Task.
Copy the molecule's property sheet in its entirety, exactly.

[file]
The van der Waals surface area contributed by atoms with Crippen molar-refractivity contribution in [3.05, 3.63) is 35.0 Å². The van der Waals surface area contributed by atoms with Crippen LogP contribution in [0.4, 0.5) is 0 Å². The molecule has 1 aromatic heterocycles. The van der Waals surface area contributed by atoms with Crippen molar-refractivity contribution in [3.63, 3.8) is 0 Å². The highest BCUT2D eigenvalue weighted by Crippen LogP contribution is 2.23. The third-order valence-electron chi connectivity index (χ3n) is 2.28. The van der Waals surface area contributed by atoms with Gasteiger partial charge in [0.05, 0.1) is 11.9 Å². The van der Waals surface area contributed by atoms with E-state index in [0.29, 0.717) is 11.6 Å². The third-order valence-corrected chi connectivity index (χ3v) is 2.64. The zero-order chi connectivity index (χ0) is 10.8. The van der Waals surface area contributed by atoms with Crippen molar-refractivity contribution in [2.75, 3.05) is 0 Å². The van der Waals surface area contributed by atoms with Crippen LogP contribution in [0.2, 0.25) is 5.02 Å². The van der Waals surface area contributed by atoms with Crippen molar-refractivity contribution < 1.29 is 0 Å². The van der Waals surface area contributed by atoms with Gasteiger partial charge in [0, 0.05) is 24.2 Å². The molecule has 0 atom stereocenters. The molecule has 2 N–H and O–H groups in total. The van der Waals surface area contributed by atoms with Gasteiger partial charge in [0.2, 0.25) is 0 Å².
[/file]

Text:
The van der Waals surface area contributed by atoms with Crippen molar-refractivity contribution in [3.05, 3.63) is 35.0 Å². The van der Waals surface area contributed by atoms with Crippen LogP contribution in [0.4, 0.5) is 0 Å². The molecule has 1 aromatic heterocycles. The van der Waals surface area contributed by atoms with Crippen molar-refractivity contribution in [3.63, 3.8) is 0 Å². The highest BCUT2D eigenvalue weighted by Crippen LogP contribution is 2.23. The third-order valence-electron chi connectivity index (χ3n) is 2.28. The van der Waals surface area contributed by atoms with Gasteiger partial charge in [0.05, 0.1) is 11.9 Å². The van der Waals surface area contributed by atoms with E-state index in [0.29, 0.717) is 11.6 Å². The third-order valence-corrected chi connectivity index (χ3v) is 2.64. The zero-order chi connectivity index (χ0) is 10.8. The van der Waals surface area contributed by atoms with Crippen molar-refractivity contribution in [2.75, 3.05) is 0 Å². The van der Waals surface area contributed by atoms with Crippen LogP contribution in [0.2, 0.25) is 5.02 Å². The van der Waals surface area contributed by atoms with Crippen molar-refractivity contribution < 1.29 is 0 Å². The van der Waals surface area contributed by atoms with Gasteiger partial charge in [0, 0.05) is 24.2 Å². The molecule has 0 atom stereocenters. The molecule has 2 N–H and O–H groups in total. The van der Waals surface area contributed by atoms with Gasteiger partial charge in [0.2, 0.25) is 0 Å².